Members can call the Stanislaus County COVID19 information desk at 209-558-7535

Santa Clara

All Santa Clara County residents age 65 and older are now eligible to be vaccinated at any vaccination site in the County, regardless of their healthcare provider. Check the list to see current vaccine eligibility for each site and if a member is part of the health systems that have vaccine.

Members can call 2-1-1 or specific sites for COVID19 information:

  • Kaiser Permanente 866-454-8855
  • Palo Alto Medical Foundation 844-987-6115
  • Stanford Healthcare 650-498-9000
  • VA Palo Alto Health Care System 650-496-2535 (Veterans only and 55 and older or certain high-risk Veterans)
  • Number not provided for:
    • o Santa Clara Valley Medical Center Hospitals and Clinics, Bay Area Community Health and El Camino Health.





CVS is now accepting appointments at select pharmacies in CA – register on the website:

Rite Aid

Appointment scheduler is now up and running with appointments available:



Appointments should be available for those 65 and older. Register online:






  • Ralphs has limited quantities of the vaccine at most locations. Check their site for updates on eligibility by county and appointment availability.

Q: When will the COVID-19 vaccine be available?

Vaccines will soon be available for members 65 and older. Availability will depend on where you live and your own personal factors (such as your age and medical conditions). The information is quickly changing, so here are some things you can do to prepare and sign up for an appointment:

  • Check the public health department for the county you live in to see if appointments are available at large vaccination sites. (See next question for county information.)
  • Check the website of your pharmacy to see if they are offering appointments.
  • Check to sign up to receive notifications via text or email to find out when it is your turn to receive the COVID19 vaccine. We are waiting to confirm when the following information will be applicable for all our service areas:
    • will soon become the “go-to” site to check vaccine eligibility and sign up for vaccine appointments for all of California.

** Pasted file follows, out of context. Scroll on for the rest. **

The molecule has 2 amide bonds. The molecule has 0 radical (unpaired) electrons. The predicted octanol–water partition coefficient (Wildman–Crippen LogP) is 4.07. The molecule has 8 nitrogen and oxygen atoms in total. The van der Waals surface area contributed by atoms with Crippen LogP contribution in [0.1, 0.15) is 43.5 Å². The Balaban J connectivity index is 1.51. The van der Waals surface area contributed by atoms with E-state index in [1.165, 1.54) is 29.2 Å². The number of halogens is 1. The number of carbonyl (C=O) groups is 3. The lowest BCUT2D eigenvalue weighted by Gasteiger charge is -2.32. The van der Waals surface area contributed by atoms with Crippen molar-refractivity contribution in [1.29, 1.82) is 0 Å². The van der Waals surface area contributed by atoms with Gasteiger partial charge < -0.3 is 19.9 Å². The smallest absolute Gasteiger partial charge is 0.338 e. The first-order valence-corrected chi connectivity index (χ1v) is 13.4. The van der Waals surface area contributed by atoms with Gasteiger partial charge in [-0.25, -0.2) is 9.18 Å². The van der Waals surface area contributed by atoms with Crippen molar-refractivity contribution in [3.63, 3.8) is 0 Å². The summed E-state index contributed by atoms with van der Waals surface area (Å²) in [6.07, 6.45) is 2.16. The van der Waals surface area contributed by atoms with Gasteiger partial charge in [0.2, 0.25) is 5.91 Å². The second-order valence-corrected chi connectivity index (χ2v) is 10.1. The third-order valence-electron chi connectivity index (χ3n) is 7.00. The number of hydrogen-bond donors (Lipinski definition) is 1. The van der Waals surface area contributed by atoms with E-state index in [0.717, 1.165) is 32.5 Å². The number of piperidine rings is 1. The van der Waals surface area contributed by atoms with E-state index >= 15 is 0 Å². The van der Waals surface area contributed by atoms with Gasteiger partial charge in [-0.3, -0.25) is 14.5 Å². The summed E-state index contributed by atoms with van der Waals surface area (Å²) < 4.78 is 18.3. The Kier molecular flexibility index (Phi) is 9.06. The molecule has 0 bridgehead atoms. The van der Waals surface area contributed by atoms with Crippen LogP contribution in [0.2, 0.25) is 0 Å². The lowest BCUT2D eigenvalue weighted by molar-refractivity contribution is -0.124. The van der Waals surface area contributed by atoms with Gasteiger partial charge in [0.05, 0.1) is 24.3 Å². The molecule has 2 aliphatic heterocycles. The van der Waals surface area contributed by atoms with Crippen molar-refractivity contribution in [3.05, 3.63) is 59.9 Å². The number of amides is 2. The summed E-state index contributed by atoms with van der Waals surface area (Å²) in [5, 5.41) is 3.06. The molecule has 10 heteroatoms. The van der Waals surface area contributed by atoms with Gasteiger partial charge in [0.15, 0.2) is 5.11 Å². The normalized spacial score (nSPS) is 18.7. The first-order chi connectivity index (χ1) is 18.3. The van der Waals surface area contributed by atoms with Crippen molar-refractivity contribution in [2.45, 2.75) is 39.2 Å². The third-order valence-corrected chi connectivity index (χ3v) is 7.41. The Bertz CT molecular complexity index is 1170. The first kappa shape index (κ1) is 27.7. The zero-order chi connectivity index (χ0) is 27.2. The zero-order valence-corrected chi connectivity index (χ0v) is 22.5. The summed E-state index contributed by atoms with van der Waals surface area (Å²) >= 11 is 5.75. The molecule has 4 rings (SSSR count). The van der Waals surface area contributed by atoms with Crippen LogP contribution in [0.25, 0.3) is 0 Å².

• For those without access to a computer, there will be a phone number provided to call and schedule an appointment.
    • Appointments to receive a vaccine at a pharmacy will still be scheduled using the pharmacy’s web site.
  • The vaccine will be given to you free of charge. You do not need to pay anything to get a vaccine; this includes any fees (like an administration fee) for receiving the vaccine.
  • Be sure to remember to wear a face mask to your appointment.
  • The vaccine will be given in your upper arm, so be sure to wear comfortable clothes.
  • You will be monitored for 15-30 minutes after your vaccination for side effects.
  • Remember to schedule your 2nd dose of the vaccine.

Q: Do I have to get my COVID-19 vaccine appointment in the same county I live in?

It depends. If you are trying to get a vaccine appointment through a county health department, you probably need to either live or work in that county. But check the website to confirm.

If you are trying to make an appointment through a pharmacy, then you can check for available appointments at any location convenient for you. And if your doctor or their medical group is offering the vaccine, you can go to the location you’re directed to, regardless of whether it’s in your county or not. 

Q: Can I use my SCAN transportation benefit to get to my vaccine appointment?

Yes, as long as you have rides left in your benefit, you can use SCAN transportation for a ride to and/or from your vaccine appointment. Remember, these are only rides and the driver cannot wait for you or accompany you, so if you will need assistance at your appointment, it’s best to have a family member, friend or neighbor take you.

Q: What information do I need to bring to my COVID-19 vaccine appointment?

If you book your appointment online, the site should tell you what information to bring. If not, we recommend you bring some form of ID (like a driver’s license) and your Original Medicare card (the card is red, white and blue). 

If you do not have your Medicare card, SCAN is not allowed to give your Medicare number out over the phone to you or to the pharmacy or other location that may be asking for it. You can find your number online, but you will need to create an account on the Medicare website:

Q: Will SCAN cover the cost of the COVID-19 vaccine?

Yes, the COVID-19 vaccine will be covered at no cost to you; you will not have to pay for the vaccine itself or any fees (such as an administration fee) for receiving the vaccine.

Q: What does a phased approach for the COVID-19 vaccine mean?

Because there won’t be enough vaccines for everyone right away, the government is making it available first to those who need it most and, as the supply of vaccines increases, it will be made available to more and more people.

California has expanded the vaccines to anyone age 65 and older. Even so, please keep in mind that the availability of the vaccines will vary, depending on what county you live in. Some counties are still vaccinating people in Phase 1a. The phases right now are: